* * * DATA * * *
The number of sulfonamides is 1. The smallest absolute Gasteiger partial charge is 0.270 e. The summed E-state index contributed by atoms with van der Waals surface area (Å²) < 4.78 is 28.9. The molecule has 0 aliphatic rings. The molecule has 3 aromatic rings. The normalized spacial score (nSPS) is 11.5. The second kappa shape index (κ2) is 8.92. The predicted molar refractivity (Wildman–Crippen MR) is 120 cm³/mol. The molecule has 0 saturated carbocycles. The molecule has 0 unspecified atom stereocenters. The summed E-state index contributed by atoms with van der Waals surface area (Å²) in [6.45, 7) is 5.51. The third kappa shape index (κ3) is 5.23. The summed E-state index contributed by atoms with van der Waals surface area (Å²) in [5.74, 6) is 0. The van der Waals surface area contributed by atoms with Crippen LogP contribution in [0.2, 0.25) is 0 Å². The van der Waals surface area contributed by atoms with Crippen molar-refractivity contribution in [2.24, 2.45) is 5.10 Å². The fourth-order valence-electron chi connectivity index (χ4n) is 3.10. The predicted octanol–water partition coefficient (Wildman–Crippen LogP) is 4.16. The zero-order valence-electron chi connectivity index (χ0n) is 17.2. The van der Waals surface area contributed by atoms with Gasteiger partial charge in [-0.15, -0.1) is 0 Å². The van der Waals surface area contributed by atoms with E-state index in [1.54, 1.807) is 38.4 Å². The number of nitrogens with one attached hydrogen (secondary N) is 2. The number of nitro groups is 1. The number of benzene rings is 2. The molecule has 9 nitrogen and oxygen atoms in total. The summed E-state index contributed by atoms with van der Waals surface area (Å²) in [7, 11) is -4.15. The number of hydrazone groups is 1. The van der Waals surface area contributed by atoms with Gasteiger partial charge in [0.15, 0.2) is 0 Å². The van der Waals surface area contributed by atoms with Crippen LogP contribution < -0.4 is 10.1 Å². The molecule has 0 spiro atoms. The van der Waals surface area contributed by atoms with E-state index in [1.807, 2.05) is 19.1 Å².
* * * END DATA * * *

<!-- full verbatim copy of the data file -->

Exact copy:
The number of sulfonamides is 1. The smallest absolute Gasteiger partial charge is 0.270 e. The summed E-state index contributed by atoms with van der Waals surface area (Å²) < 4.78 is 28.9. The molecule has 0 aliphatic rings. The molecule has 3 aromatic rings. The normalized spacial score (nSPS) is 11.5. The second kappa shape index (κ2) is 8.92. The predicted molar refractivity (Wildman–Crippen MR) is 120 cm³/mol. The molecule has 0 saturated carbocycles. The molecule has 0 unspecified atom stereocenters. The summed E-state index contributed by atoms with van der Waals surface area (Å²) in [6.45, 7) is 5.51. The third kappa shape index (κ3) is 5.23. The summed E-state index contributed by atoms with van der Waals surface area (Å²) in [5.74, 6) is 0. The van der Waals surface area contributed by atoms with Crippen LogP contribution in [0.2, 0.25) is 0 Å². The van der Waals surface area contributed by atoms with Crippen molar-refractivity contribution in [2.24, 2.45) is 5.10 Å². The fourth-order valence-electron chi connectivity index (χ4n) is 3.10. The predicted octanol–water partition coefficient (Wildman–Crippen LogP) is 4.16. The zero-order valence-electron chi connectivity index (χ0n) is 17.2. The van der Waals surface area contributed by atoms with Gasteiger partial charge in [-0.15, -0.1) is 0 Å². The van der Waals surface area contributed by atoms with E-state index in [1.54, 1.807) is 38.4 Å². The number of nitrogens with one attached hydrogen (secondary N) is 2. The number of nitro groups is 1. The number of benzene rings is 2. The molecule has 9 nitrogen and oxygen atoms in total. The summed E-state index contributed by atoms with van der Waals surface area (Å²) in [7, 11) is -4.15. The number of hydrazone groups is 1. The van der Waals surface area contributed by atoms with Gasteiger partial charge in [0.15, 0.2) is 0 Å². The van der Waals surface area contributed by atoms with Crippen LogP contribution < -0.4 is 10.1 Å². The molecule has 0 spiro atoms. The van der Waals surface area contributed by atoms with E-state index in [1.807, 2.05) is 19.1 Å².